Available from Spruce, p/n 11-15517 ($129). Previously sold as a Bee3 by KSun. The beauty of this gadget is that in addition to normal flat labels, this unit also imprints on what the vendors call “shrink tube.” The labels and tubes come in cartridges of various sizes and, while a bit pricey at about $30 each, are very handy. The printer is easy to learn to use and immensely useful for wiring. The first time someone has to do some electrical troubleshooting, the value of diligent labeling becomes readily apparent. The biggest downside to owning one of these is that word gets out that you have it, and a steady stream of friends new and old come out of the tarmac wanting to borrow it. After the airplane build, I have used this device for many other household and vehicular projects.

6. Ratcheting Wire Terminal Crimper

Ratcheting terminal crimper. Electrical wiring projects are one discipline where cheap tools are worthless. A high-quality ratcheting crimper with multiple die sets is essential.

Widely available (around $100). A high-quality ratcheting crimper with interchangeable die sets is essential. Popular die sets for kit builders are insulated terminal, open barrel and coax. Good brands to shop for are Pro’s Kit and Wirefy. Electrical work is one area where cheap tools are a waste of time and money.

7. Adel Clamp Pliers and Awl

Available from Spruce, Amazon or Wicks ($37.50). Adel clamps are those circular padded clamps used extensively, especially firewall forward. They are a necessity for what they do, but they can be challenging to install. We’ve all fought getting the wire bundle positioned and the retaining bolt installed properly, especially when combining two clamps as part of an assembly.

Ratcheting terminal crimper (left). Electrical wiring projects are one discipline where cheap tools are worthless. A high-quality ratcheting crimper with multiple die sets is essential. Adel clamp pliers and an awl (above) solve a difficult assembly problem in an elegant way. It won’t be the most used tool in the shop, but will likely become a favorite.

This tool package consists of a modified pair of Vise-Grip pliers to clamp the assembly together and hold it so that the awl can then align it all up with the bolt until the builder can get the nut installed to hold it all together. (Sometimes it’s easier to do it in reverse: String the clamps together on the awl and then tighten with the Vise-Grips pliers.)

To fully appreciate the tool, just try to get one of the Adel clamps installed without it. It won’t be the most heavily used tool in your shop, but it’s well worth the money if only to keep those dollar bills out of the swear jar. (Yes I am aware of the safety wire trick, and have tried it, but for the small investment, I really appreciated this handy tool combo.)

8. Long Nose Aviation Snips

Long nose aviation snips. Very handy for myriad uses. Of all my tools, this one gets borrowed by my wife most often. I own multiple pairs.

Widely available (around $17). I like Irwin’s 21304ZR. My first pair of these snips came with a starter tool kit along with a traditional trio of short-nosed aviation snips, but I found that I used the long-nose shears more than all the others combined. I like them so much I now own four pairs to keep one in each toolbox plus my road kit.

9. Stainless Steel 6-inch Pocket Ruler

Available from Amazon and other sources ($2.99). These get used a bunch and tend to wander off, so consider a four-pack. A pocket clip also serves as a height/depth gauge, which is handy for laying out rivet lines.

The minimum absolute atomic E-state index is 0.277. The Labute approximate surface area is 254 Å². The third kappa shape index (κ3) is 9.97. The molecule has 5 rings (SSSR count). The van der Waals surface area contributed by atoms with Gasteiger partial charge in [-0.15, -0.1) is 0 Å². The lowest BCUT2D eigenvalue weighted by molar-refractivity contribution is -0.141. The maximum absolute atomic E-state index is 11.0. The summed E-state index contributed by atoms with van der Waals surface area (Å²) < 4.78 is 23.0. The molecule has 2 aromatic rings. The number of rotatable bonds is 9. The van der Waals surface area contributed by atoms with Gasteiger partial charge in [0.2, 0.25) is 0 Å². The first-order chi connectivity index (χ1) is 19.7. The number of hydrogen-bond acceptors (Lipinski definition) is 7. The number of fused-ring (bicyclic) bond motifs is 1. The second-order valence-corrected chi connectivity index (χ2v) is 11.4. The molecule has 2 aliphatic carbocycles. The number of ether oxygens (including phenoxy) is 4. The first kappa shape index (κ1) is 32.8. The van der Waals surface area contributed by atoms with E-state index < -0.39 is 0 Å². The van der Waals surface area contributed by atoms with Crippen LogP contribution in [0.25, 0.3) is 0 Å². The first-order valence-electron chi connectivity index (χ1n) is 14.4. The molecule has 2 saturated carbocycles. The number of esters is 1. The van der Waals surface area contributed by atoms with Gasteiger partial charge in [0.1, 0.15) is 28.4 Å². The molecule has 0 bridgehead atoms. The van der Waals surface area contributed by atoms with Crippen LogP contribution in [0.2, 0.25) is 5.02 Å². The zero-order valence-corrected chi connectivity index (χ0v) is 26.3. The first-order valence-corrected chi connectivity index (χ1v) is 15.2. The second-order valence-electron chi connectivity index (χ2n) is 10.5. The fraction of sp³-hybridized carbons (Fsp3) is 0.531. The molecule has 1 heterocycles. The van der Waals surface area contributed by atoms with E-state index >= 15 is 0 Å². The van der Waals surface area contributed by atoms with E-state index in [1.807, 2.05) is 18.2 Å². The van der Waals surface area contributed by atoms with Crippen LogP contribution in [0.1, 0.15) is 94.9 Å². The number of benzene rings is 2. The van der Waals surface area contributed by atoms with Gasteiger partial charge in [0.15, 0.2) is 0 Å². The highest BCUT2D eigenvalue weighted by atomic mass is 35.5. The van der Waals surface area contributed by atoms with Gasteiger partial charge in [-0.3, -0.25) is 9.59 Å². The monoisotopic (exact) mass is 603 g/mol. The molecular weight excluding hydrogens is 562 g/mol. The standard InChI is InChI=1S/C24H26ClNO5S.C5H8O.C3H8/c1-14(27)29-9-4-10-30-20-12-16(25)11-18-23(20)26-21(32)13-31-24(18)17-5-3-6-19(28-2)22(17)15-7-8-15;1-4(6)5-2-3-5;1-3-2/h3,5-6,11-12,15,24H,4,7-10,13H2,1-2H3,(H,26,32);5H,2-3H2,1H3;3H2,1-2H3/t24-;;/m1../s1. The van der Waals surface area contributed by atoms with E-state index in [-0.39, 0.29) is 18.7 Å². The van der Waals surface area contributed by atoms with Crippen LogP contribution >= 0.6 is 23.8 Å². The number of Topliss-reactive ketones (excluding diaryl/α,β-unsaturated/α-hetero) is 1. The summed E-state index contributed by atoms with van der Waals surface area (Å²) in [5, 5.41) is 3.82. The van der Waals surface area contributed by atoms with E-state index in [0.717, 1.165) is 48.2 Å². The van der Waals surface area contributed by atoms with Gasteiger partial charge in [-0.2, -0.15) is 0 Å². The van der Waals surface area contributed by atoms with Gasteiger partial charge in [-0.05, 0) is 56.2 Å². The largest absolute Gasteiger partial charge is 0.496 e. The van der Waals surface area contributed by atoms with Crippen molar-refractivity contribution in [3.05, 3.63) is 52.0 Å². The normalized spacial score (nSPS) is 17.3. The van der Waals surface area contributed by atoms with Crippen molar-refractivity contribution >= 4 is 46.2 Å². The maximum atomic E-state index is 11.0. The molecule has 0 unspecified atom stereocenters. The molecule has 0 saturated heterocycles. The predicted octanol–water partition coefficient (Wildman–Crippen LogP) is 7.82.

Stainless steel pocket ruler. Extremely
handy and extensively used in kit building. High quality is a must and can be had for little money. Frustrating when needed and can’t be found so buy several.

These are available in standard, metric and combo. Just make sure you know what you have when using it. Absolutely indispensable to kit building.

10. Coroplast Corrugated Plastic Sheet

Available from Home Depot ($29.98 for a 4×8-foot sheet). Also known as “plastic cardboard,” this product is tremendously useful for many tasks in the workshop. Easily cut to whatever size needed, especially by the snips referenced above. It can be used as a worktable cushioned pad and/or an overspray mat for priming and painting parts. When freestyle fabricating a center console for my project I used this material to easily and cheaply experiment with building a conceptual prototype to refine the design before actually fabricating the final assembly.

Plastic cardboard. Myriad uses, but my favorite is as a mat for wetting out fiberglass strips or as an overspray mat for spraying small parts. Purchase new from hardware stores or free-pick post-election.

The product also makes a nice mat to use when laying down on the ground or dirty floor whenever the project requires. Hands down, however, my favorite use of this material is as a nonabsorbent platform on which to wet out sections of fiberglass cloth, a use for which it excels.

If all of the above isn’t motivation enough, the final kicker might be the fact that this product is the same material that is often used for political signs and such. Therefore political candidates are anxious to give you various sizes of the product for free and any morning after an election, any community corner will have several years’ worth for the taking (check local regulations first).

Compiling this list has been enjoyable and retrospective, so much so that I plan on compiling a similar list for maintenance tools. Tools are best when used and enjoyed.

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Myron Nelson
Myron Nelson soloed at 16 and has been a professional pilot for over 30 years, having flown for Lake Powell Air, SkyWest Airlines, and Southwest Airlines. He also flies for the Flying Samaritans, a volunteer, not-for-profit organization that provides medical and dental care in Baja California, Mexico. A first-time builder, Myron currently flies N24EV, his beautiful RV-10. He has also owned a C-150 and a Socata TB-9.